If you have 5000 words, they will probably be introduction, thing, thing, thing, conclusion, each about 1000 words. Or of course you may have required sections like Summary, Background, Method, etc. What is a long one of those for you? What is a short one?

This will let you get the scope right. You won't find yourself needing to cut a thing in half. Then you may find that you need to chop 10% or add 10%, and that can be done by removing a sentence here and there, or perhaps shortening some wordy phrases and dropping "filler" like "with this in mind, we proceeded to perform the operations required to complete the" . This sort of work can be very frustrating, so don't start until you've got roughly the right number of sections, pages, and paragraphs. Only then, refine the word count.


Several other answers make excellent points already, so I won’t repeat them, but to add one point they don’t cover: Outline extra-carefully, with the word/page count in mind. (I’ll use page limits here since that’s more common in my field.) This also has a lot in common with planning slides for a talk, where you have a fixed time limit which (for planning) can often roughly be translated to numbers of slides.

For a tight page count, I’d start by making an outline including estimated page counts, something like

  • Title, abstract: c 1/2 page
  • Introduction: 2–3 pages
  • Technical background: 1–2 pages
  • Definitions + basic properties of reticulated widgets: 2–3 pages
  • Main proof of frobnicating theorem: 1–2 pages

so I can make sure my outline looks well-balanced and feasible. Then I start drafting based on that outline; as I draft, I keep the outline in mind, and both shape the draft to fit the outline, and adjust the outline as necessary to fit the growing draft — when (inevitably) some sections need more space than I’d expected, and (hopefully) others turn out to work more concisely. If too many sections are demanding more space, and all are feeling as concise as I can get them, then that’s the time to cut more concisely.

What I do not recommend (at least, it doesn’t work for me) is just writing first without thinking about the word/page/time limit, and then trying to cut/compress it afterwards. One of the most frustrating writing tasks I’ve ever attempted was cutting a c.24-page draft I was very happy with down to 20 pages — no paragraph could be cut without weakening the whole structure. In the end I think we just submitted as 24 pages and trusted to the journal’s generosity. Different space constraints are often best suited to a different outline and selection of material entirely — e.g. a longer version gives space to present technical details; in a short version, rather than presenting them unreadably densely, it may be better to cut them entirely and set up a black-box abstraction of what they provide, which can then push towards a different organisation of the surrounding material. So keeping the length constraints in mind from the start helps to find an exposition well-suited to them, and avoid too much backtracking later.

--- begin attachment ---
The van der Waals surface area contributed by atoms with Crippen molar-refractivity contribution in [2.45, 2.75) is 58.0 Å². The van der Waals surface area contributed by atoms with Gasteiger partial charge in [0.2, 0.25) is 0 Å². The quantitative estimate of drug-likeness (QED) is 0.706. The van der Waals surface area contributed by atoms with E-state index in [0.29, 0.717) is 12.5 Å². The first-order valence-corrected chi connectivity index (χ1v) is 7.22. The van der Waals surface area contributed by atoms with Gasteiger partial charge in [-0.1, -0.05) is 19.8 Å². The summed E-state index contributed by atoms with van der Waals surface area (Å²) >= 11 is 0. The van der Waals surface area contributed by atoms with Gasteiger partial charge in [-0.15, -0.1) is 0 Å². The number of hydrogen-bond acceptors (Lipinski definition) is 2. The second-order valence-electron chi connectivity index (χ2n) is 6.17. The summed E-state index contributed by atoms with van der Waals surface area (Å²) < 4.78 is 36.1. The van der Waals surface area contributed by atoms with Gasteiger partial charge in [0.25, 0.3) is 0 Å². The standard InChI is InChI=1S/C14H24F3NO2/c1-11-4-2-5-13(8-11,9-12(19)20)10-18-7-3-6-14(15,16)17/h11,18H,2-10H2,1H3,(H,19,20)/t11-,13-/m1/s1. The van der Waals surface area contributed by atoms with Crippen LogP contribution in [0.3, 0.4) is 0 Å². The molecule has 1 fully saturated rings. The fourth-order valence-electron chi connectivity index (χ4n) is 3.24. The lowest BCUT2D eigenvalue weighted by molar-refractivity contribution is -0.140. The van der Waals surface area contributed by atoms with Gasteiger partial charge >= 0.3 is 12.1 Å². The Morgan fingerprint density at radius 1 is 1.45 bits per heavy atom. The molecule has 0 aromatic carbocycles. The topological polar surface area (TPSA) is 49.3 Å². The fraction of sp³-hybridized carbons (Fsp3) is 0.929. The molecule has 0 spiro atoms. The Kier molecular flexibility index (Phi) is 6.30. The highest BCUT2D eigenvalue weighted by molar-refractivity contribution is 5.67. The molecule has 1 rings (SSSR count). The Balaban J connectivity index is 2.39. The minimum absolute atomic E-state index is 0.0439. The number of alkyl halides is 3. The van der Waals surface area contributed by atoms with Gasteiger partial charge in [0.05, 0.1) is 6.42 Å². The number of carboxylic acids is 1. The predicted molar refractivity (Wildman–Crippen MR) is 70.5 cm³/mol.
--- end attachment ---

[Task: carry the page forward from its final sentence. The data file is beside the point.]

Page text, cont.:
I would recommend a mixture of both methods, and add a third component:

(3) Prioritize the parts of the argument that are really important. Not everything in your work must go into the paper. It's always possible to put an extended version on arxiv or similar.

I can't stress that last point enough. I find it not uncommon when reviewing papers to encounter the case where the authors have worked hard to cram everything they found out about their scientific question into the page limit of the conference/journal they submitted to, only to end up with a paper where half of the results were weak or partly wrong or at least insufficiently supported by evidence or not fully worked out.

These hurt their chances of getting accepted, even if the core contribution is good. I would in those cases much rather have reviewed a 15-page paper containing only the core contributions and referring the interested reader to the 42-page extended version, than the 30-page thing the authors submitted because they were afraid to leave something out, and maybe that the short version would insufficiently dazzle the reviewers.